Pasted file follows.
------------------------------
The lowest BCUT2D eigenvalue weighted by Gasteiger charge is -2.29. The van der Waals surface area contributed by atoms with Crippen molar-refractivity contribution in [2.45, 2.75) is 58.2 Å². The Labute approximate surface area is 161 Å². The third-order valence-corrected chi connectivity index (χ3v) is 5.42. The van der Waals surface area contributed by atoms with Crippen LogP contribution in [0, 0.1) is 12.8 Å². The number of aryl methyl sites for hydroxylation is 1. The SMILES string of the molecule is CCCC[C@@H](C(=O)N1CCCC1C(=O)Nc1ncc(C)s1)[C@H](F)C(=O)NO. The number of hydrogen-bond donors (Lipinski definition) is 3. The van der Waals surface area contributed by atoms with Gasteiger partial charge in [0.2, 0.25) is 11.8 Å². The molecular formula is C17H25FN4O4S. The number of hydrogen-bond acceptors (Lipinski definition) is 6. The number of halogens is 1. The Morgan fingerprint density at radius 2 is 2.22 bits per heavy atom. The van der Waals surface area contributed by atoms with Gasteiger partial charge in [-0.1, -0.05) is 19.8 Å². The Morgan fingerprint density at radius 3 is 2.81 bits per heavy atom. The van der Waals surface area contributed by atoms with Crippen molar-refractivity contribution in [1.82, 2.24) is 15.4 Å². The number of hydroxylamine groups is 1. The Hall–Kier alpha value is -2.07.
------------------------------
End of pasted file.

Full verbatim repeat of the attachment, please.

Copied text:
The lowest BCUT2D eigenvalue weighted by Gasteiger charge is -2.29. The van der Waals surface area contributed by atoms with Crippen molar-refractivity contribution in [2.45, 2.75) is 58.2 Å². The Labute approximate surface area is 161 Å². The third-order valence-corrected chi connectivity index (χ3v) is 5.42. The van der Waals surface area contributed by atoms with Crippen LogP contribution in [0, 0.1) is 12.8 Å². The number of aryl methyl sites for hydroxylation is 1. The SMILES string of the molecule is CCCC[C@@H](C(=O)N1CCCC1C(=O)Nc1ncc(C)s1)[C@H](F)C(=O)NO. The number of hydrogen-bond donors (Lipinski definition) is 3. The van der Waals surface area contributed by atoms with Gasteiger partial charge in [0.2, 0.25) is 11.8 Å². The molecular formula is C17H25FN4O4S. The number of hydrogen-bond acceptors (Lipinski definition) is 6. The number of halogens is 1. The Morgan fingerprint density at radius 2 is 2.22 bits per heavy atom. The van der Waals surface area contributed by atoms with Gasteiger partial charge in [-0.1, -0.05) is 19.8 Å². The Morgan fingerprint density at radius 3 is 2.81 bits per heavy atom. The van der Waals surface area contributed by atoms with Crippen molar-refractivity contribution in [1.82, 2.24) is 15.4 Å². The number of hydroxylamine groups is 1. The Hall–Kier alpha value is -2.07.